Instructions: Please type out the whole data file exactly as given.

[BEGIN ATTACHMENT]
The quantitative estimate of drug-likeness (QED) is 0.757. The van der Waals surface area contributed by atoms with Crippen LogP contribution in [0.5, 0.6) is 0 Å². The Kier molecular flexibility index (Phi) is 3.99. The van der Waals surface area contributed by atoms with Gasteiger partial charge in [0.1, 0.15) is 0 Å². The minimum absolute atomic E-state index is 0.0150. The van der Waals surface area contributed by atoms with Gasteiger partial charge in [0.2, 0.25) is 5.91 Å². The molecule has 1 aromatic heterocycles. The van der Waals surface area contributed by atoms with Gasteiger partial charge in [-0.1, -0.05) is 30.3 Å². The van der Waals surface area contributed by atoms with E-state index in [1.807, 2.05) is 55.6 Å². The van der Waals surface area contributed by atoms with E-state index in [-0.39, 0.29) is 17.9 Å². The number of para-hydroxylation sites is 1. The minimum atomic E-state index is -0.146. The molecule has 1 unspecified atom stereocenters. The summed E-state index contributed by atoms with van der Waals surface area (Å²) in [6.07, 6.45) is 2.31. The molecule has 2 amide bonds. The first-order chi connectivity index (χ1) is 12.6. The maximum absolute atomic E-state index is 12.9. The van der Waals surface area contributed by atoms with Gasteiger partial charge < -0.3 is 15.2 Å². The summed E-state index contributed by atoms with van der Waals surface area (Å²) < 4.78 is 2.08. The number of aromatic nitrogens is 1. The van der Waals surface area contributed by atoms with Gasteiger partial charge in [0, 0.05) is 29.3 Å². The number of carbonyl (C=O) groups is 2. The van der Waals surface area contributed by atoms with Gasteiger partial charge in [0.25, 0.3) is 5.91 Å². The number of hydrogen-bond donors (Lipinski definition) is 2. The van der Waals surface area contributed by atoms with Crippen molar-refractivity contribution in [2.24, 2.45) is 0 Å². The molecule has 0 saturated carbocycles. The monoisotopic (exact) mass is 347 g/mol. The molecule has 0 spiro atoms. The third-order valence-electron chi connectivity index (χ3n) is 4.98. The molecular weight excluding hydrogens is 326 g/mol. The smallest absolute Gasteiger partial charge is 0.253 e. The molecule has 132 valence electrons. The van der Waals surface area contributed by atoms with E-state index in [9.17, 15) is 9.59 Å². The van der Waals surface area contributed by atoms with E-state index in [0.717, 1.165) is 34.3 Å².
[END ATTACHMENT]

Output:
The quantitative estimate of drug-likeness (QED) is 0.757. The van der Waals surface area contributed by atoms with Crippen LogP contribution in [0.5, 0.6) is 0 Å². The Kier molecular flexibility index (Phi) is 3.99. The van der Waals surface area contributed by atoms with Gasteiger partial charge in [0.1, 0.15) is 0 Å². The minimum absolute atomic E-state index is 0.0150. The van der Waals surface area contributed by atoms with Gasteiger partial charge in [0.2, 0.25) is 5.91 Å². The molecule has 1 aromatic heterocycles. The van der Waals surface area contributed by atoms with Gasteiger partial charge in [-0.1, -0.05) is 30.3 Å². The van der Waals surface area contributed by atoms with E-state index in [1.807, 2.05) is 55.6 Å². The van der Waals surface area contributed by atoms with E-state index in [-0.39, 0.29) is 17.9 Å². The number of para-hydroxylation sites is 1. The minimum atomic E-state index is -0.146. The molecule has 1 unspecified atom stereocenters. The summed E-state index contributed by atoms with van der Waals surface area (Å²) in [6.07, 6.45) is 2.31. The molecule has 2 amide bonds. The first-order chi connectivity index (χ1) is 12.6. The maximum absolute atomic E-state index is 12.9. The van der Waals surface area contributed by atoms with Gasteiger partial charge < -0.3 is 15.2 Å². The summed E-state index contributed by atoms with van der Waals surface area (Å²) < 4.78 is 2.08. The number of aromatic nitrogens is 1. The van der Waals surface area contributed by atoms with Gasteiger partial charge in [0, 0.05) is 29.3 Å². The number of carbonyl (C=O) groups is 2. The van der Waals surface area contributed by atoms with Gasteiger partial charge in [0.25, 0.3) is 5.91 Å². The number of hydrogen-bond donors (Lipinski definition) is 2. The van der Waals surface area contributed by atoms with Crippen molar-refractivity contribution in [2.24, 2.45) is 0 Å². The molecule has 0 saturated carbocycles. The monoisotopic (exact) mass is 347 g/mol. The molecule has 0 spiro atoms. The third-order valence-electron chi connectivity index (χ3n) is 4.98. The molecular weight excluding hydrogens is 326 g/mol. The smallest absolute Gasteiger partial charge is 0.253 e. The molecule has 132 valence electrons. The van der Waals surface area contributed by atoms with E-state index in [9.17, 15) is 9.59 Å². The van der Waals surface area contributed by atoms with E-state index in [0.717, 1.165) is 34.3 Å².